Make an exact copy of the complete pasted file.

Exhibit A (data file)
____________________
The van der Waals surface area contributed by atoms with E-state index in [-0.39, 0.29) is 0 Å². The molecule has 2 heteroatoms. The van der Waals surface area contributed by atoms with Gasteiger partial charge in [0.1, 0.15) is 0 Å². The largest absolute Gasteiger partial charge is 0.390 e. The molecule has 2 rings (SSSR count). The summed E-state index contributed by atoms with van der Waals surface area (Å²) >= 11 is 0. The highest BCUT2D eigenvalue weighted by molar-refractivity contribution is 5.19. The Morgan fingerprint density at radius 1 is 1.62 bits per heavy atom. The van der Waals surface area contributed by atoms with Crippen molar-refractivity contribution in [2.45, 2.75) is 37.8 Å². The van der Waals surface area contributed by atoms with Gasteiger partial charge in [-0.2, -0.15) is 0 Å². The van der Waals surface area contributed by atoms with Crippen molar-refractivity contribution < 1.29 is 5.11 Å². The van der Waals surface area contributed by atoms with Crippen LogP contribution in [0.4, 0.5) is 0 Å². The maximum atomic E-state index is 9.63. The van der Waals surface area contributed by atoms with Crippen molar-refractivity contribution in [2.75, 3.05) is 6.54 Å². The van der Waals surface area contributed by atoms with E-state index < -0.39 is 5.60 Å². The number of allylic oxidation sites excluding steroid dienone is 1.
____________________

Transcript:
The van der Waals surface area contributed by atoms with E-state index in [-0.39, 0.29) is 0 Å². The molecule has 2 heteroatoms. The van der Waals surface area contributed by atoms with Gasteiger partial charge in [0.1, 0.15) is 0 Å². The largest absolute Gasteiger partial charge is 0.390 e. The molecule has 2 rings (SSSR count). The summed E-state index contributed by atoms with van der Waals surface area (Å²) >= 11 is 0. The highest BCUT2D eigenvalue weighted by molar-refractivity contribution is 5.19. The Morgan fingerprint density at radius 1 is 1.62 bits per heavy atom. The van der Waals surface area contributed by atoms with Crippen molar-refractivity contribution in [2.45, 2.75) is 37.8 Å². The van der Waals surface area contributed by atoms with Gasteiger partial charge in [-0.2, -0.15) is 0 Å². The van der Waals surface area contributed by atoms with Crippen molar-refractivity contribution < 1.29 is 5.11 Å². The van der Waals surface area contributed by atoms with Crippen LogP contribution in [0.4, 0.5) is 0 Å². The maximum atomic E-state index is 9.63. The van der Waals surface area contributed by atoms with Crippen molar-refractivity contribution in [2.75, 3.05) is 6.54 Å². The van der Waals surface area contributed by atoms with E-state index < -0.39 is 5.60 Å². The number of allylic oxidation sites excluding steroid dienone is 1.